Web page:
I would like to use my first â€œFrom the Presidentâ€ message to try to clear up a misunderstanding I and other members of the REALTORSÂ® Association of Hamilton-Burlington keep hearing about.
Early last year, we â€“ and everyone else, it seemed - talked about how much the HST was going to add to the cost of a real estate transaction when the new blended tax took effect on July 1 of 2010. Somehow, for a lot of people, that meant that the HST was going to apply to the purchase price of a resale home. According to a survey commissioned by the Ontario Real Estate Association near the end of last year, fully 56 per cent of Ontarians â€“ more than half - believe that the sale price of a residential resale home is subject to HST.
I cannot state emphatically enough that this is not the case! The purchase price of a resale residential property is not subject to the HST.
There has been speculation that this misunderstanding about how HST is applied may have deterred some potential home buyers from buying a home and some homeowners from selling their homes in the last half of last year.
Even though the HST does not apply to the price of residential resale homes, buyers and sellers will pay HST on the fees paid for services that are related to the purchase and sale of a resale property: legal fees, home inspections services, movers, home appraisals, real estate fees and other services buyers and sellers might use.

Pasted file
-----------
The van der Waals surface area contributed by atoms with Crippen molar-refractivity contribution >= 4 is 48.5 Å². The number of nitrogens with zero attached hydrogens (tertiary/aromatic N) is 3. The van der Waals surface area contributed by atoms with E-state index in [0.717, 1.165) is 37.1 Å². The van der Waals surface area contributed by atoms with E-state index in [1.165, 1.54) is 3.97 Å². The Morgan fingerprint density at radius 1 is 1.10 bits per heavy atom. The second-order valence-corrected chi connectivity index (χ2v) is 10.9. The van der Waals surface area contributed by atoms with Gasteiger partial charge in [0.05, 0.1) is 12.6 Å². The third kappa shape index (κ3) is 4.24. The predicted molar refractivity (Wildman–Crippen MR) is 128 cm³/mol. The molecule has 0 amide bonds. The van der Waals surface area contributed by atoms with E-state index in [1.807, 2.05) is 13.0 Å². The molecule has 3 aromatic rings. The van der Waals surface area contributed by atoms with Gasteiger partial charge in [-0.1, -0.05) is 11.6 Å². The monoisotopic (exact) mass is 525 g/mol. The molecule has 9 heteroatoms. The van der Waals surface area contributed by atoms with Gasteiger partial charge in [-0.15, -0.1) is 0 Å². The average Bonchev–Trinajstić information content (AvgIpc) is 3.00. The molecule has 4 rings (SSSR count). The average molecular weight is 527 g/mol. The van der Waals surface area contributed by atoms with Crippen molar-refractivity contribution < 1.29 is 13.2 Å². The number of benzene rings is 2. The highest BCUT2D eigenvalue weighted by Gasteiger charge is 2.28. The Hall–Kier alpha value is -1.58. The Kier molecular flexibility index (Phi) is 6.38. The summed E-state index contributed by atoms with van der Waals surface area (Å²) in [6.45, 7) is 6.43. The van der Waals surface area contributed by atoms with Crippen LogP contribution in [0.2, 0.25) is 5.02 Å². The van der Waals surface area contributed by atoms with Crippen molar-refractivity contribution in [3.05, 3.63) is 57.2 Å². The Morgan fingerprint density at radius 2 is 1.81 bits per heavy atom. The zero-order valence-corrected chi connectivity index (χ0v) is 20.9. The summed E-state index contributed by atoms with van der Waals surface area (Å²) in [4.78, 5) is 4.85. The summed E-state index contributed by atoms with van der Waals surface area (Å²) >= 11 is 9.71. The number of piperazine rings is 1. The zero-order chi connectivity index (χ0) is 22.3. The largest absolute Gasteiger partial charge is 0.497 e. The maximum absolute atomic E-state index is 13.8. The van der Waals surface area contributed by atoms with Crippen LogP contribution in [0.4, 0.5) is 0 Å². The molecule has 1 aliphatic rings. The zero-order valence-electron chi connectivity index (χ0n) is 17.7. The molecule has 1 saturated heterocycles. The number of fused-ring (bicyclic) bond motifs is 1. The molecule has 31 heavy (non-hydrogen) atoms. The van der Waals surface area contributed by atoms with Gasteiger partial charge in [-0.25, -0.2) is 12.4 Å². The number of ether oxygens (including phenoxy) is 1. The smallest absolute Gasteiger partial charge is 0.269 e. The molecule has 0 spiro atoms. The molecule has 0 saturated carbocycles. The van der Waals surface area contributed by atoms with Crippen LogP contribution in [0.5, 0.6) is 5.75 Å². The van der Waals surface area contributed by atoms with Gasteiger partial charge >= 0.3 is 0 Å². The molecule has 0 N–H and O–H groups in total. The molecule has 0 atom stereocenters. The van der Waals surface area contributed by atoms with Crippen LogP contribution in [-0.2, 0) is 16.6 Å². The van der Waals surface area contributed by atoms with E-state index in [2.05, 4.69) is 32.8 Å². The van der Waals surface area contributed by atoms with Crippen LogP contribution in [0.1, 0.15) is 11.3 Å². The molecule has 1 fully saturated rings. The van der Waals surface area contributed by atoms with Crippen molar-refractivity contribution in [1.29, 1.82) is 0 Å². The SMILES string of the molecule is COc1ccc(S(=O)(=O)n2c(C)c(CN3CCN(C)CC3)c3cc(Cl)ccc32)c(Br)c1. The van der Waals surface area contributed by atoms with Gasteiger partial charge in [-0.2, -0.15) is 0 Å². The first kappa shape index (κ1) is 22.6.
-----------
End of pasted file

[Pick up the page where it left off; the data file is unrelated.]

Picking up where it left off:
We estimate that, on a normal real estate transaction in the Greater Hamilton-Burlington and surrounding area, the HST will add approximately $1,500 in taxes. This is not an amount that can be built into a mortgage and amortized over the length of the mortgage. The taxes will need to be paid as buyers and sellers pay for the services they have used to bring their sale to completion, so will be paid a bit at a time to various service providers.
I would be remiss if I did not point out that, even though home buyers will not pay HST on the purchase price of a resale residential home, they may pay HST if they purchase a brand new home. While new homes are subject to HST, new homes under $400,000 are exempt from HST and homes between $400,000-$500,000 are subject to proportional rebates. Buyers of new homes are urged to discuss how the HST works with the builder or salesperson they work with when they are considering purchasing a new home.
Right now in our associationâ€™s area â€“ from Burlington, Flamborough, Ancaster and Dundas down through Hamilton, Stoney Creek, Grimsby, Caledonia, Hagersville and down to Port Maitland on the shores of Lake Erie â€“ there are a good number and variety of homes for sale in a wide price range. Interest rates are still low and it is expected that they will remain at these levels for at least the first part of the year. Itâ€™s a great time to purchase or sell a home. And, if you are buying a residential resale property, there is no HST to pay on the purchase price!
Ann Forbes Arndt President, 2011